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patients are exposed to broad-spectrum antimicrobials) to identify any additional patients colonized with Carbapenem- resistant or Carbapenemase-producing Klebsiella spp. and E.coli. When a case of hospital-associated

CRE is identified, facilities should conduct a single round of active surveillance testing of patients with epidemiologic links to the CRE case (e.g., those patients in the same unit or patients who have been cared for by the same healthcare personnel). The goal of active surveillance is

to identify undetected carriers of Carbapenem-resistant or Carbapenemase- producing Klebsiella spp. and E.coli. Identification of other cases among patients with epidemiologic links to persons with confirmed infection suggests patient-to-patient transmission. In such situations, infection prevention

measures should be vigorously reinforced, and surveillance cultures repeated periodically (e.g., weekly) until no new cases are identified. Situations where periodic point

prevalence surveys repeatedly fail to identify other colonized patients suggest that infection control measures at the facility are effective in controlling transmission. In such instances, consideration should be given to halting active surveillance cultures in response to clinical cases and replacing them with periodic point prevalence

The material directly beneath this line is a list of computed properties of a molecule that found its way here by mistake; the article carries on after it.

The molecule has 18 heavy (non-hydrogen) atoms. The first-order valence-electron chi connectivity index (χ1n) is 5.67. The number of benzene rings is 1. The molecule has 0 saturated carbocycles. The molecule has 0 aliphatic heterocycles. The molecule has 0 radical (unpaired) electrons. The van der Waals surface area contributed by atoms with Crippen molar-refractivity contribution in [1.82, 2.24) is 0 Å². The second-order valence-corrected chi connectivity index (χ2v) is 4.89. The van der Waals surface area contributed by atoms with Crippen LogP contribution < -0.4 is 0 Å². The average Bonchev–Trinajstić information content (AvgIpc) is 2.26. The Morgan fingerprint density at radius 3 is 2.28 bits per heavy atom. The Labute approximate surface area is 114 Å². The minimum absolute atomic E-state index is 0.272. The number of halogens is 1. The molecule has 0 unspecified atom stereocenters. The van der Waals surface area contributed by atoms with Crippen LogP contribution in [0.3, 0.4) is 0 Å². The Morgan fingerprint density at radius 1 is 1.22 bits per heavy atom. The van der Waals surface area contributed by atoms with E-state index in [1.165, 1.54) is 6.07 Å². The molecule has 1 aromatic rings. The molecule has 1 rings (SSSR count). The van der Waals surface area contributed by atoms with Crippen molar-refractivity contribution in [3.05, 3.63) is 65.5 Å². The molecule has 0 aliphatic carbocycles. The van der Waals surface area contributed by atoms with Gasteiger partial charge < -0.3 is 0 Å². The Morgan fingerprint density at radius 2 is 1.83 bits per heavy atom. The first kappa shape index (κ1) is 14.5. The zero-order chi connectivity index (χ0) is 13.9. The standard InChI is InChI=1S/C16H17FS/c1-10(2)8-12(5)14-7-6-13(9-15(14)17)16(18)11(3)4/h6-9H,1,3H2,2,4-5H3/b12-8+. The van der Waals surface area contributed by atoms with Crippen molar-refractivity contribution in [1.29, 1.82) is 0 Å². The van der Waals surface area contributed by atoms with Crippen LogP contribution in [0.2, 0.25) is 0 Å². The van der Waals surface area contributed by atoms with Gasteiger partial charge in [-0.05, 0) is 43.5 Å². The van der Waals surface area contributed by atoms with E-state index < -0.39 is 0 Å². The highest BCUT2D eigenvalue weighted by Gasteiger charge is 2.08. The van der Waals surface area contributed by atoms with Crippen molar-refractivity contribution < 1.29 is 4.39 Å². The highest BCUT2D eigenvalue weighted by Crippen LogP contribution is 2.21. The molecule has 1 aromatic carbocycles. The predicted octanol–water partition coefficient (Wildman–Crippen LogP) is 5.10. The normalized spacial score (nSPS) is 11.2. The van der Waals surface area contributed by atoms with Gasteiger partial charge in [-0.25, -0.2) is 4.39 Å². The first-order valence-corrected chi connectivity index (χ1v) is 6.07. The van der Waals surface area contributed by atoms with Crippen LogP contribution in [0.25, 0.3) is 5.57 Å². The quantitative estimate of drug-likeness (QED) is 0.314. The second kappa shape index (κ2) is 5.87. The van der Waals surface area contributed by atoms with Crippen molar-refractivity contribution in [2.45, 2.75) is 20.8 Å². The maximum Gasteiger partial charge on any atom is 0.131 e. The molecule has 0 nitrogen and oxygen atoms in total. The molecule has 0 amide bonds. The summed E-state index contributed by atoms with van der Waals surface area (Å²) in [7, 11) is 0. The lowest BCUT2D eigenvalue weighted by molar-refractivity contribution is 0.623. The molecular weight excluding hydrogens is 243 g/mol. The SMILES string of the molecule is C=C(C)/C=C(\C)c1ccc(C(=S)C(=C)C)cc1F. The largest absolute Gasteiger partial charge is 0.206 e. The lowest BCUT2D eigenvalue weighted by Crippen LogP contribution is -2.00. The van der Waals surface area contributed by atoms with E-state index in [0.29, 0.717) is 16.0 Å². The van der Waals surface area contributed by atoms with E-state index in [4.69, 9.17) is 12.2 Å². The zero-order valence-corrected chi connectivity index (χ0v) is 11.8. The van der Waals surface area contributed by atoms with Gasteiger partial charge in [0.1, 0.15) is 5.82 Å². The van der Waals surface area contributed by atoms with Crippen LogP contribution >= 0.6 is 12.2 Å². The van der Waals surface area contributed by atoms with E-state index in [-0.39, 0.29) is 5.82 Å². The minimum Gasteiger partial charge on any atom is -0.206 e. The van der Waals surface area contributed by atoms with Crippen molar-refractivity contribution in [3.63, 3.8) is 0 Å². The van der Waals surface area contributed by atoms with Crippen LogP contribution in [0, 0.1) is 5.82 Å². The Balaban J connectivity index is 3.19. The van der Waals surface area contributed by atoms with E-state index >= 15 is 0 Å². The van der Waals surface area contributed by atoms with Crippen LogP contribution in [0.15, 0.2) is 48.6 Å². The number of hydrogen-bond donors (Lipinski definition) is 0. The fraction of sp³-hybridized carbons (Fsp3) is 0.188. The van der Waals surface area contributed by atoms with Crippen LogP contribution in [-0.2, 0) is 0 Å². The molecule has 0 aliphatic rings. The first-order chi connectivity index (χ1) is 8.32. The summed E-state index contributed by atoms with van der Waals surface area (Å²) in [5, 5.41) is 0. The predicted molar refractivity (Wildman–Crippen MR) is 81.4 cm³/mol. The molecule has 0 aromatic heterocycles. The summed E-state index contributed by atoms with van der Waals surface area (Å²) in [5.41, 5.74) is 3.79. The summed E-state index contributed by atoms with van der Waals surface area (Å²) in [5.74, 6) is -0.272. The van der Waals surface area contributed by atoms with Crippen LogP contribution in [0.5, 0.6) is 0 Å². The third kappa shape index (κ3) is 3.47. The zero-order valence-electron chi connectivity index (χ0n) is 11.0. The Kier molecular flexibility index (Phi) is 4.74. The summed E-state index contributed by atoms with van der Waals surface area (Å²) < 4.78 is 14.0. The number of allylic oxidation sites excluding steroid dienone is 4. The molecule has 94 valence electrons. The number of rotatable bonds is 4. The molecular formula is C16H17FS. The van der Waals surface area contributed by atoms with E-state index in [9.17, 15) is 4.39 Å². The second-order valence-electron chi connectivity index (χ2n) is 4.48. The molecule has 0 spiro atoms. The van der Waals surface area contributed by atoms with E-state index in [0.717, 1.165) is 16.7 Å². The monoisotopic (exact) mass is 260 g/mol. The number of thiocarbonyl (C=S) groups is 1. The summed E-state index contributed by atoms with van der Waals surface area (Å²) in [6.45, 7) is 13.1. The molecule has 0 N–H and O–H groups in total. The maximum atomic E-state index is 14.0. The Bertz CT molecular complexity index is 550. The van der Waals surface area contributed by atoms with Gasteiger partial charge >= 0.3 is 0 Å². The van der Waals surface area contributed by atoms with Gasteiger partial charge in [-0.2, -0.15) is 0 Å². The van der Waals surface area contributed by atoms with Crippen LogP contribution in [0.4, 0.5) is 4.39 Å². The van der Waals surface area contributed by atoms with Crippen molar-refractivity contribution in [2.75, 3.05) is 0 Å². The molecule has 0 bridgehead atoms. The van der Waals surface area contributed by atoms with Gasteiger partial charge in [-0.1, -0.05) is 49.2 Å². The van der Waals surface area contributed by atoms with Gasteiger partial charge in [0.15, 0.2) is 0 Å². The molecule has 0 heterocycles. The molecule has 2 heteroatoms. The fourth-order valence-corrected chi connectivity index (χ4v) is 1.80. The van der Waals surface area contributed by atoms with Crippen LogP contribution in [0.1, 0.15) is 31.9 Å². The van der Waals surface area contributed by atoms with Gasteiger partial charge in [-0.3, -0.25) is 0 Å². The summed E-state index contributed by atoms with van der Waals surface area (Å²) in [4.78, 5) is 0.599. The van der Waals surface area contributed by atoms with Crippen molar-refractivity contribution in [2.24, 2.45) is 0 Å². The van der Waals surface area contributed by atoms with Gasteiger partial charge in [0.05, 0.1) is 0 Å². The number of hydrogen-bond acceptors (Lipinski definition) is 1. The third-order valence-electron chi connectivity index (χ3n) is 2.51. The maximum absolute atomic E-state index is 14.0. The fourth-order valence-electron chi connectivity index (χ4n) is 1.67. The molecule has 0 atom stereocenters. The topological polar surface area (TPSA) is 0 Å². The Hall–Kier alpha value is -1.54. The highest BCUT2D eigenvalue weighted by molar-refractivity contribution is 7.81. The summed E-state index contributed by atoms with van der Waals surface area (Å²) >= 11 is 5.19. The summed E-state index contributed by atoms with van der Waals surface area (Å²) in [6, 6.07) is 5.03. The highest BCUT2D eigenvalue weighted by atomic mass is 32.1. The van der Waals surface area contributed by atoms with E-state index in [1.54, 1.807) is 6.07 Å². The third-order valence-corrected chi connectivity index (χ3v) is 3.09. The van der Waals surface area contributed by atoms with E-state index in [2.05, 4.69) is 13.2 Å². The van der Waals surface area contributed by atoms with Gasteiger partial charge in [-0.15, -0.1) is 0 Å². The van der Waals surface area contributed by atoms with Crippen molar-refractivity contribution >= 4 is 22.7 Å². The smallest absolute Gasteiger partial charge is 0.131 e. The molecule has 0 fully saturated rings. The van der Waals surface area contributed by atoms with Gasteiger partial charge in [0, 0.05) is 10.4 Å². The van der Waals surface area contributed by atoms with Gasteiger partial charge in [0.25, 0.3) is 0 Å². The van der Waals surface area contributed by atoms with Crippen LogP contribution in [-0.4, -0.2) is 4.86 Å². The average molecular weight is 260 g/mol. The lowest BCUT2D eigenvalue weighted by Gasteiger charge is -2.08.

surveys in units with patients at high risk to ensure that Carbapenem-resistant or Carbapenemase-producing Klebsiella spp. and E.coli do not reemerge.

Guidance on infection control Goal: Institute contact precautions to prevent patient-to-patient transmission Contact isolation should include the following steps:  Disposable gloves and gowns available at each bedside

 Alcohol based hand rub available and used

 Environmental surfaces cleaned daily with aerosolized foam quaternary ammonium compound

 Disposable antibacterial wipes containing isopropanol and quaternary ammonium compound for cleaning patient related items at least once a day

 Infection control team participated in daily round

 ACTIVE surveillance cultures by rectal swabs on admission and weekly

 ICU extensively cleaned: environment and patient care items In addition, for all patients culture positive for CRE:

 A copy of antibiogram placed in bedside records

 All infected or colonized patients are moved and gathered at one end of ICU

 Nursing personnel also grouped  Free standing dispensers for alcohol

based hand rub available at bedside

 Disposable antibacterial wipes to clean environment at beginning of 12-hour shift and SOS It has recently been shown that a

strictly enforced infection control policy, combined with analysis of routine rectal surveillance cultures for Carbapenem- resistant organisms, successfully reduced the incidence of Carbapenem resistant K. pneumoniae by 62% over two years. Although transmission of these organisms within the hospital setting was greatly diminished, the organisms were not eradicated, and probably will continue to exist as colonizing bacteria in the general community. Optimistically, one can hope that, in the absence of antibiotic selection pressure, at least some of these resistance-bearing mobile elements will cease to be necessary, and will eventually be discarded by the producing organisms. Realistically, however, one can expect that the bacteria will still survive our best efforts to rid them of these wonderfully effective survival mechanisms. ■


 REFERENCES References available on request (


Department of Clinical Sciences, College

of Medicine, University of Sharjah, UAE 2

Al Qassimi Hospital, Sharjah, UAE


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